What to Know
- On Tuesday, New Jersey's death toll from the novel coronavirus jumped to 8,244, the second-most deaths of any U.S. state.
- More than half of the COVID-19-related deaths have occurred in long-term care facilities like nursing homes.
- Hospital cases from the new coronavirus have, however, been declining in recent weeks, Gov. Phil Murphy said.
New Jersey has hit a grim milestone in its fight against the new coronavirus as the death toll on Tuesday surpassed 8,000 with nursing homes particularly hard hit by the deadly COVID-19 virus.
Deaths from coronavirus-related complications climbed Tuesday to at least 8,244 – more than half the deaths (4,151) have happened at long-term care facilities – since the start of the coronavirus pandemic.
The increase of 334 more deaths came after Gov. Phil Murphy said that lower numbers revealed by the state’s department of health on Monday were likely due to reporting issues from over the weekend.
COVID-19's '500-Year-Flood' Impact on Nursing Homes
The focus at Tuesday's news conference was on the spread of the deadly coronavirus in nursing homes.
"We know the long-term care issue has been among our biggest challenges – if not the biggest," Murphy said.
New Jersey Attorney General Gurbir Grewal said the impact of COVID-19 on some nursing homes was a like a "500-year flood." He said that his office has yet to file any criminal charges, but that doesn't mean the actions of the homes were proper as they dealt with the fallout of the deadly virus.
The investigation stemmed from a request from Murphy after news broke last month of a “makeshift morgue” at the state's largest facility in Andover, New Jersey.
Grewal asked anyone with knowledge of long-term care misconduct to file a report online.
More than 500 of New Jersey's nursing homes have had at least one COVID-19 case.
Hospital Cases Decline
The northern part of New Jersey has been hardest hit by the virus, but the southern part has seen an increase of cases recently. The state has reported the second-most cases of the novel coronavirus with more than 130,000 positive tests reported as of Tuesday.
Murphy said Tuesday that overall cases could still be under reported due to a lag in reporting from the past several days.
Hospitalizations from COVID-19 remained around 5,300 as of late Monday night. That is down about 3,000 patients from just three weeks earlier, the Democratic governor said while noting an overall decline in hospital cases outside of the southern part of the state where hospitalizations have flattened out after a steady increase.
Ventilator use in New Jersey hospitals has also been declining.
Guidance on Billions in Federal Help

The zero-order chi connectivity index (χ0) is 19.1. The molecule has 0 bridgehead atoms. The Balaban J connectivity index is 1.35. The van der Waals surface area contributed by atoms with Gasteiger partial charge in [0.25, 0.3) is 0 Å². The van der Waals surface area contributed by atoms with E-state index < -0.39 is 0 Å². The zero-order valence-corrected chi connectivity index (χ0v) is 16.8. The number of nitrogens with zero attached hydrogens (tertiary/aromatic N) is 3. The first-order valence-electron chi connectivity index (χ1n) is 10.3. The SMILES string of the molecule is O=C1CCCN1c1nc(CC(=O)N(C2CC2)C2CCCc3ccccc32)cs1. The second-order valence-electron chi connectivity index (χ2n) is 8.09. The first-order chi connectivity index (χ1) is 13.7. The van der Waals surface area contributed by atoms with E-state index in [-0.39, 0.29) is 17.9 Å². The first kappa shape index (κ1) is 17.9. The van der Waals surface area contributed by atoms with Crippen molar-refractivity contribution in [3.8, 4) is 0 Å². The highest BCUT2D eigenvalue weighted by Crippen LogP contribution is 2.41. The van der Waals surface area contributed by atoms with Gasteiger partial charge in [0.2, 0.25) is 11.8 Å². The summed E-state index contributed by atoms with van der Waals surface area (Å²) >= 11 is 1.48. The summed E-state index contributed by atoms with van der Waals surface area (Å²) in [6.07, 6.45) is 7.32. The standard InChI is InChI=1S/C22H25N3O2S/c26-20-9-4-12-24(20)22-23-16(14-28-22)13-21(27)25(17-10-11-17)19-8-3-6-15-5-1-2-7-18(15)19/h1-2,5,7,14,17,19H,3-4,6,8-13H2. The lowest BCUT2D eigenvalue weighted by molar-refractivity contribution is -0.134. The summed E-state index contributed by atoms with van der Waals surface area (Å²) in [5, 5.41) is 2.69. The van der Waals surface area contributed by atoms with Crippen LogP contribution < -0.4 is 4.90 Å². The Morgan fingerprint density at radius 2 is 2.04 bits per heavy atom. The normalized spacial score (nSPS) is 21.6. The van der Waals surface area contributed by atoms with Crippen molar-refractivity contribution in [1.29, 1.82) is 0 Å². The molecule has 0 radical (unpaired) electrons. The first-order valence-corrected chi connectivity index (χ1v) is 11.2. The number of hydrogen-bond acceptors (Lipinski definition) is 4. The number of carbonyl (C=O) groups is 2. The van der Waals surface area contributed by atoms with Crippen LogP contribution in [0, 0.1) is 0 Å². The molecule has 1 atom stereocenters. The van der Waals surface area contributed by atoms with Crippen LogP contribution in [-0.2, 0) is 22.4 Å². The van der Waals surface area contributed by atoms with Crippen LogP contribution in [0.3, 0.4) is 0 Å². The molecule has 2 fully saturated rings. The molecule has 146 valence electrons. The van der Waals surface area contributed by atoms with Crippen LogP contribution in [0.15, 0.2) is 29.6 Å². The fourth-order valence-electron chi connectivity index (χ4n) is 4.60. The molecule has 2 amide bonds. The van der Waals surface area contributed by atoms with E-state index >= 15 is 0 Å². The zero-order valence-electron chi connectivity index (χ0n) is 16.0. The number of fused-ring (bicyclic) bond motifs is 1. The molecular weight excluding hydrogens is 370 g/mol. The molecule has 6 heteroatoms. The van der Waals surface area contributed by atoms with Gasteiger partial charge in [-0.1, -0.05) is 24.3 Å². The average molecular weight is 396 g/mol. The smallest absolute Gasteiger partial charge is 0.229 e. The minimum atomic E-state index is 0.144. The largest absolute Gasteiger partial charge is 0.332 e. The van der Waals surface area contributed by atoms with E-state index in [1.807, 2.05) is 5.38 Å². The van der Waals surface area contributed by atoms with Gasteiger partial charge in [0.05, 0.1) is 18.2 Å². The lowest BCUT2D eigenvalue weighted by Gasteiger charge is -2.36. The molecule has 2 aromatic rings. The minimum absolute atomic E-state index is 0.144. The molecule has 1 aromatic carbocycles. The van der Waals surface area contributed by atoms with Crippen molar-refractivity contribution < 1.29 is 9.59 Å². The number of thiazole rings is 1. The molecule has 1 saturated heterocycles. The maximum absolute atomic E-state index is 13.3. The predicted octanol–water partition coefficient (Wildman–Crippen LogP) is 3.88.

Murphy said that New Jersey on Monday received new guidance from U.S. Treasury Secretary Steven Mnuchin about how the state can use its $2.4-billion share of the federal CARES Act.
"We've received greater flexibility in how we can use this money – which means more of it will stay here in New Jersey," Murphy said.
Under federal guidelines issued last month, the money has to be linked to coronavirus-related expenses but cannot be used, for example, to make up for lost tax revenue to keep general government services running, according to the Associated Press.
“I wish New Jersey had a low impact ... and was hit not the second-most in the country, but the second-least," said Steve Sweeney, the Democratic state Senate president in New Jersey. "We'd give the money to somebody else.”
Murphy called on Congress to pass bipartisan legislation to help states like his as they look to recover from the virus and the economic impact.
"We need Congress to step up, in a big way, to provide direct relief to the states," the governor said.
Sens. Bill Cassidy, a Louisiana Republican, and Robert Menendez, a New Jersey Democrat, are proposing $500 billion more for state and local governments. Under their plan, the first one-third of the money would be allocated based on population, the second on the number of coronavirus cases and the third on the toll it’s taken on government budgets.
Closures Remain in Place But Some Shore Towns Aim to Reopen Beaches
Nonessential businesses, large and small, in New Jersey remained closed as Murphy continued to push for social distancing as the best tool to slow the spread of the deadly virus. On Monday, Murphy closed schools to in-person learning for the remainder of the academic year.
Avalon and Stone Harbor announced that starting Friday people will be allowed back on the beach for running, walking, fishing and surfing as long as they are following social distancing rules. It is unclear when other Jersey Shore towns may look to ease restrictions.
Murphy said that for those looking toward Memorial Day Weekend, the unofficial start to summer along the Jersey Shore, that there is "no magic wand" to stop the spread of the disease.
"Data determines dates," Murphy said.
The coronavirus causes only mild symptoms in many, but it can cause serious illness or death for some, particularly older adults and those with certain pre-existing health conditions.